As schools have admirably done throughout the crisis, post Covid they will continue to provide routine, safety and education but also, importantly, address the emotional and enrichment needs of their communities. I hope that schools will feel they can focus less on the children ‘catching up’ and more on the school system catching up with what is needed by their school communities.
With speculation and anticipation about the reopening of schools, many of us are considering how that should look. Experts are advising against a hurry to return to old norms, examinations and emphasis on attainment in core subjects. We are realising that children, and indeed staff, will need carefully thought out activities and interactions, to support them through the transition and address the deficit in learning. I am sure that art and creativity will have a role to play in this reintegration period, and hopefully long-term too – but that’s for another post.
For now we remain in Lockdown, and one of the unique outcomes of this time is that all children are spending an extraordinary amount of time at home with their adults. There are undoubtedly disparities in each family’s approach and attitude to how that time has been spent. One of the key concerns of myself and others involved in education has been how the children are spending their time at home and what they are learning and doing. Of course, I have busied myself providing (art) resources as many others have. What children learn at home and during the holidays is not a new interest for educationalists but it has, like many other things, been highlighted by the lockdown.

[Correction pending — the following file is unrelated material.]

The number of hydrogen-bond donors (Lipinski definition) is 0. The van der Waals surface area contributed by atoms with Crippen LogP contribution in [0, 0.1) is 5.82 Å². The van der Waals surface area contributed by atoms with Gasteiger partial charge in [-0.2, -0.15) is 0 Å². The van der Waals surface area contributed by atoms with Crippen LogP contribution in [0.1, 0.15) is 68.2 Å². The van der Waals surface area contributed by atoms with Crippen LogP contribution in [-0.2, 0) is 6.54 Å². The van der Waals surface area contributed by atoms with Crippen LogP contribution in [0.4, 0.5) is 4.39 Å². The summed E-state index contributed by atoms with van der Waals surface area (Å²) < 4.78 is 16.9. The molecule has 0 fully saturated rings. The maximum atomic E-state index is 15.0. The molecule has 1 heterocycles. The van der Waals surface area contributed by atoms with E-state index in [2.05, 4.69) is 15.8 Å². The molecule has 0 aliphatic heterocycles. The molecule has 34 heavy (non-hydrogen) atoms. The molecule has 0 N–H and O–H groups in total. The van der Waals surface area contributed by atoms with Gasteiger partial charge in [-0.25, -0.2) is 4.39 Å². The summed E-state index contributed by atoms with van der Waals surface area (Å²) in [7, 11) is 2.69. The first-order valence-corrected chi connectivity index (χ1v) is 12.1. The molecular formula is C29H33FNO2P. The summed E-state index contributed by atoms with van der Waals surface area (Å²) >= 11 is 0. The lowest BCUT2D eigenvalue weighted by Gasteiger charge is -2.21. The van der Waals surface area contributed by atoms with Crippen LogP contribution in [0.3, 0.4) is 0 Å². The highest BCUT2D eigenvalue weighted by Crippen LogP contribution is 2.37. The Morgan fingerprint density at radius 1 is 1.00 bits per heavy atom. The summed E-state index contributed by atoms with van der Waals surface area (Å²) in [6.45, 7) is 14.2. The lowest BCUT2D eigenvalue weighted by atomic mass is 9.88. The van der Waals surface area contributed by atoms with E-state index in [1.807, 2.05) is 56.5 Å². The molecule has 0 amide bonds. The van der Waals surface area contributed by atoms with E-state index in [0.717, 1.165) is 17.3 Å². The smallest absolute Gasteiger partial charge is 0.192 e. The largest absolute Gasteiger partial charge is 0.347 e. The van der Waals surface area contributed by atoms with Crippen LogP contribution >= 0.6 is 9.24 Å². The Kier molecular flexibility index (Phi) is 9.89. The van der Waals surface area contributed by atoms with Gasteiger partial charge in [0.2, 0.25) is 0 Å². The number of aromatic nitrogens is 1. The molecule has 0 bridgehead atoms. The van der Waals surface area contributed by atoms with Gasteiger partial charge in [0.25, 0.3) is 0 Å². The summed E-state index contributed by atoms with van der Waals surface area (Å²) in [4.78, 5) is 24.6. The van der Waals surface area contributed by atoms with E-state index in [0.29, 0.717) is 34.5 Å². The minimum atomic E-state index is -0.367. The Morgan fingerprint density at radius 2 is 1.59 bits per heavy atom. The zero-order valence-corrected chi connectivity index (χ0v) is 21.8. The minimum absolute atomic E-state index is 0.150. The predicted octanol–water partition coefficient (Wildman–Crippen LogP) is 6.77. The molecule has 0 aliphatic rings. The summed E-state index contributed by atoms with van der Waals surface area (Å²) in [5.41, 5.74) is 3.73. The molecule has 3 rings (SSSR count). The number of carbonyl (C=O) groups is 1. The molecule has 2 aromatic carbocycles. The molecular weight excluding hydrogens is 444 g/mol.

For example, when schools return we can be certain that some children will have spent these months enjoying family time, perhaps establishing even stronger bonds with their caregivers. The power of a nurturing family environment emphasised by the circumstances. I have seen through friends and Instagram, how some adults have managed to provide rich and exciting experiences from home – whole houses revamped for theme days, such as a ‘weekend in Paris’ or ‘Space day’. I have enjoyed seeing photos shared with me by my teacher friends of their children ditching the school online programme for a ‘naughty’ day of baking and play. I, like the rest of the nation, have been amused and wowed by the collaborative efforts of some families to create whole musical performances. Adults taking initiative and trusting their instincts about how to proceed day by day.
Of course, with the best will in the world this level of engagement is not always possible. I think in particular of those Key Workers who will be dealing with their own emotional needs as well as physical exhaustion. Also, of other adults who have tried to maintain a work schedule whilst home schooling, and any of us really on an understandable ‘off day’. Also, of course, thoughts go to those households for whom ‘normal’ life is a struggle let alone Lockdown life… That said, generally I am heartened by the thought, of parents spending quality time with their children, creating, learning, sharing and playing.
There’s something that has been playing on my mind though and so in my home learning video number 8, I actively encouraged parents to be ‘Home School Rebels’. I did this because I felt concerned that some parents might lack the confidence to, and may need support with (not how to teach the resources provided but) how to deviate from the home school timetable. I suggested sharing family histories, photographs and stories as a day or two of learning; enriching their children using themselves and their ideas as a resource. Using this unique time as an opportunity to do so.